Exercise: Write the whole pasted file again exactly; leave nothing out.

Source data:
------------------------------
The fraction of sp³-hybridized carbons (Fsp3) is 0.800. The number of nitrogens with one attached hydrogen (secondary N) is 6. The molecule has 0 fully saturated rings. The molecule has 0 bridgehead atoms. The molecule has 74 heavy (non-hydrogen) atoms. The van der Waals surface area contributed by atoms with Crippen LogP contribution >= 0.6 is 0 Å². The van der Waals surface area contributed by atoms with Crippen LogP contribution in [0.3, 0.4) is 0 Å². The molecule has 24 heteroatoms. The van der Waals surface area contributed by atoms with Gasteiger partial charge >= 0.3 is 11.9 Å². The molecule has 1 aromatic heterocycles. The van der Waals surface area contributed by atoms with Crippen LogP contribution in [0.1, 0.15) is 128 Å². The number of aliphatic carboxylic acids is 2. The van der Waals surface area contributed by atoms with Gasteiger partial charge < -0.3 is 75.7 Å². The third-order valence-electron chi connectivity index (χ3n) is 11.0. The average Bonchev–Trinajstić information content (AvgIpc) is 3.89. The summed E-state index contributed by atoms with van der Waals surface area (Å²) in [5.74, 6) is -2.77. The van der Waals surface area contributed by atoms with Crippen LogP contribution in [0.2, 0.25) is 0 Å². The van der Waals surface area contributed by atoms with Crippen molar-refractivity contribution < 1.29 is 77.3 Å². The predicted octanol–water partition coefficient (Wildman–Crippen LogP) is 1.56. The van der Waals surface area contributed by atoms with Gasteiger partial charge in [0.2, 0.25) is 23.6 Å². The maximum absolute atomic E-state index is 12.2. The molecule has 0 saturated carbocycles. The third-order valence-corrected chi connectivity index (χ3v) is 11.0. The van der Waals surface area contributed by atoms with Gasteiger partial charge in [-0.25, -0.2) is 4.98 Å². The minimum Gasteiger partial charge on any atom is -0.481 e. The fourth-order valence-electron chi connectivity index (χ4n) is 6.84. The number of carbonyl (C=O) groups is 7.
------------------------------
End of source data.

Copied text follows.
The fraction of sp³-hybridized carbons (Fsp3) is 0.800. The number of nitrogens with one attached hydrogen (secondary N) is 6. The molecule has 0 fully saturated rings. The molecule has 0 bridgehead atoms. The molecule has 74 heavy (non-hydrogen) atoms. The van der Waals surface area contributed by atoms with Crippen LogP contribution >= 0.6 is 0 Å². The van der Waals surface area contributed by atoms with Crippen LogP contribution in [0.3, 0.4) is 0 Å². The molecule has 24 heteroatoms. The van der Waals surface area contributed by atoms with Gasteiger partial charge >= 0.3 is 11.9 Å². The molecule has 1 aromatic heterocycles. The van der Waals surface area contributed by atoms with Crippen LogP contribution in [0.1, 0.15) is 128 Å². The number of aliphatic carboxylic acids is 2. The van der Waals surface area contributed by atoms with Gasteiger partial charge < -0.3 is 75.7 Å². The third-order valence-electron chi connectivity index (χ3n) is 11.0. The average Bonchev–Trinajstić information content (AvgIpc) is 3.89. The summed E-state index contributed by atoms with van der Waals surface area (Å²) in [5.74, 6) is -2.77. The van der Waals surface area contributed by atoms with Crippen LogP contribution in [0.2, 0.25) is 0 Å². The van der Waals surface area contributed by atoms with Crippen molar-refractivity contribution < 1.29 is 77.3 Å². The predicted octanol–water partition coefficient (Wildman–Crippen LogP) is 1.56. The van der Waals surface area contributed by atoms with Gasteiger partial charge in [0.2, 0.25) is 23.6 Å². The maximum absolute atomic E-state index is 12.2. The molecule has 0 saturated carbocycles. The third-order valence-corrected chi connectivity index (χ3v) is 11.0. The van der Waals surface area contributed by atoms with Gasteiger partial charge in [-0.25, -0.2) is 4.98 Å². The minimum Gasteiger partial charge on any atom is -0.481 e. The fourth-order valence-electron chi connectivity index (χ4n) is 6.84. The number of carbonyl (C=O) groups is 7.